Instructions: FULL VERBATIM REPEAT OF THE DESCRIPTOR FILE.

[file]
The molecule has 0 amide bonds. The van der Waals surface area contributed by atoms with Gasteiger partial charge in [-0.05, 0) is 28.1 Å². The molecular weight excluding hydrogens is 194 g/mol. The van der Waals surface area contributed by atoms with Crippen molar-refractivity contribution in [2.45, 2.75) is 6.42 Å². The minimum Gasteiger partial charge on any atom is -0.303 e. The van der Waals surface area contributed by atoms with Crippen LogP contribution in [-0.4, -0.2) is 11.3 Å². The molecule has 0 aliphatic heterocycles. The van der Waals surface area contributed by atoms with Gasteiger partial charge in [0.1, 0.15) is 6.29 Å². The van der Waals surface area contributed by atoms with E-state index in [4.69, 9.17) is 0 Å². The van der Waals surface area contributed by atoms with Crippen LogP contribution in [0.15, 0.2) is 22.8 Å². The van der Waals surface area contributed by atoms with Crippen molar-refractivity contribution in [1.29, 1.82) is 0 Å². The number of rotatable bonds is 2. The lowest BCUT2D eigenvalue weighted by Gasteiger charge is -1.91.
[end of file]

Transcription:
The molecule has 0 amide bonds. The van der Waals surface area contributed by atoms with Gasteiger partial charge in [-0.05, 0) is 28.1 Å². The molecular weight excluding hydrogens is 194 g/mol. The van der Waals surface area contributed by atoms with Crippen molar-refractivity contribution in [2.45, 2.75) is 6.42 Å². The minimum Gasteiger partial charge on any atom is -0.303 e. The van der Waals surface area contributed by atoms with Crippen LogP contribution in [-0.4, -0.2) is 11.3 Å². The molecule has 0 aliphatic heterocycles. The van der Waals surface area contributed by atoms with Gasteiger partial charge in [0.1, 0.15) is 6.29 Å². The van der Waals surface area contributed by atoms with E-state index in [4.69, 9.17) is 0 Å². The van der Waals surface area contributed by atoms with Crippen LogP contribution in [0.15, 0.2) is 22.8 Å². The van der Waals surface area contributed by atoms with Crippen molar-refractivity contribution in [1.29, 1.82) is 0 Å². The number of rotatable bonds is 2. The lowest BCUT2D eigenvalue weighted by Gasteiger charge is -1.91.